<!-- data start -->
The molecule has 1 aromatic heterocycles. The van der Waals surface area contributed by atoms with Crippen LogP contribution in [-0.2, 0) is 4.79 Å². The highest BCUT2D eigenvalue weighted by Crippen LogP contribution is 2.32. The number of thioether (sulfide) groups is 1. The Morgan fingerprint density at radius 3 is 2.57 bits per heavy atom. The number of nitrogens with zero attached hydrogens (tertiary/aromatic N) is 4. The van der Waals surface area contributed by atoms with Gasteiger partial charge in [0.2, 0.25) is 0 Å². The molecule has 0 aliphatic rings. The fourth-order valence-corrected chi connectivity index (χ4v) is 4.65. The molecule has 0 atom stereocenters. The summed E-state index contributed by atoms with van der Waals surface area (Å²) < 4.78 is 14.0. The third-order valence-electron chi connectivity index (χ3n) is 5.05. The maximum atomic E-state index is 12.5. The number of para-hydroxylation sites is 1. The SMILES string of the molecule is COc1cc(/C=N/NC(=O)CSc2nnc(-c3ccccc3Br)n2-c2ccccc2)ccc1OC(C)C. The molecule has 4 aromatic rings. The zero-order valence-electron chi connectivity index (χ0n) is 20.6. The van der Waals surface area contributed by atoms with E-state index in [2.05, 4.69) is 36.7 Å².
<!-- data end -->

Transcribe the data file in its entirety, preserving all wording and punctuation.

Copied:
The molecule has 1 aromatic heterocycles. The van der Waals surface area contributed by atoms with Crippen LogP contribution in [-0.2, 0) is 4.79 Å². The highest BCUT2D eigenvalue weighted by Crippen LogP contribution is 2.32. The number of thioether (sulfide) groups is 1. The Morgan fingerprint density at radius 3 is 2.57 bits per heavy atom. The number of nitrogens with zero attached hydrogens (tertiary/aromatic N) is 4. The van der Waals surface area contributed by atoms with Gasteiger partial charge in [0.2, 0.25) is 0 Å². The molecule has 0 aliphatic rings. The fourth-order valence-corrected chi connectivity index (χ4v) is 4.65. The molecule has 0 atom stereocenters. The summed E-state index contributed by atoms with van der Waals surface area (Å²) < 4.78 is 14.0. The third-order valence-electron chi connectivity index (χ3n) is 5.05. The maximum atomic E-state index is 12.5. The number of para-hydroxylation sites is 1. The SMILES string of the molecule is COc1cc(/C=N/NC(=O)CSc2nnc(-c3ccccc3Br)n2-c2ccccc2)ccc1OC(C)C. The molecule has 4 aromatic rings. The zero-order valence-electron chi connectivity index (χ0n) is 20.6. The van der Waals surface area contributed by atoms with E-state index in [2.05, 4.69) is 36.7 Å².